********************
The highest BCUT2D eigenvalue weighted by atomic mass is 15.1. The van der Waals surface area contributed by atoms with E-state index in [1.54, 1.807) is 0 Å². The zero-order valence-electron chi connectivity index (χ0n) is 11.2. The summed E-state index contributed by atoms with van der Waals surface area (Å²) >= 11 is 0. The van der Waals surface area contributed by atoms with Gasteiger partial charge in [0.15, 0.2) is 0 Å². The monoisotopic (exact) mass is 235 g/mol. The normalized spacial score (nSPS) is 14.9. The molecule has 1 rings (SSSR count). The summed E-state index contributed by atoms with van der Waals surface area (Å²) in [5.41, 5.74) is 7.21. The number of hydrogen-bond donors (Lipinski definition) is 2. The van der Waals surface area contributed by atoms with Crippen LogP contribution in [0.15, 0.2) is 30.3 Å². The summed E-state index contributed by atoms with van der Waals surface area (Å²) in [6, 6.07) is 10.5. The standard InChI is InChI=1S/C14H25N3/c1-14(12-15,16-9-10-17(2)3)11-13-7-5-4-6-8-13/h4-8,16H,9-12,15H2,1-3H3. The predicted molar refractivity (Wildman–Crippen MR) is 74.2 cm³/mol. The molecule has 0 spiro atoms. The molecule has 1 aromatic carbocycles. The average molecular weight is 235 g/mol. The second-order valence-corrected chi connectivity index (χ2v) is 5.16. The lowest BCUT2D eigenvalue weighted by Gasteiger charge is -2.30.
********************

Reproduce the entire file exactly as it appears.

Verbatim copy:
The highest BCUT2D eigenvalue weighted by atomic mass is 15.1. The van der Waals surface area contributed by atoms with E-state index in [1.54, 1.807) is 0 Å². The zero-order valence-electron chi connectivity index (χ0n) is 11.2. The summed E-state index contributed by atoms with van der Waals surface area (Å²) >= 11 is 0. The van der Waals surface area contributed by atoms with Gasteiger partial charge in [0.15, 0.2) is 0 Å². The monoisotopic (exact) mass is 235 g/mol. The normalized spacial score (nSPS) is 14.9. The molecule has 1 rings (SSSR count). The summed E-state index contributed by atoms with van der Waals surface area (Å²) in [5.41, 5.74) is 7.21. The number of hydrogen-bond donors (Lipinski definition) is 2. The van der Waals surface area contributed by atoms with Crippen LogP contribution in [0.15, 0.2) is 30.3 Å². The summed E-state index contributed by atoms with van der Waals surface area (Å²) in [6, 6.07) is 10.5. The standard InChI is InChI=1S/C14H25N3/c1-14(12-15,16-9-10-17(2)3)11-13-7-5-4-6-8-13/h4-8,16H,9-12,15H2,1-3H3. The predicted molar refractivity (Wildman–Crippen MR) is 74.2 cm³/mol. The molecule has 0 spiro atoms. The molecule has 1 aromatic carbocycles. The average molecular weight is 235 g/mol. The second-order valence-corrected chi connectivity index (χ2v) is 5.16. The lowest BCUT2D eigenvalue weighted by Gasteiger charge is -2.30.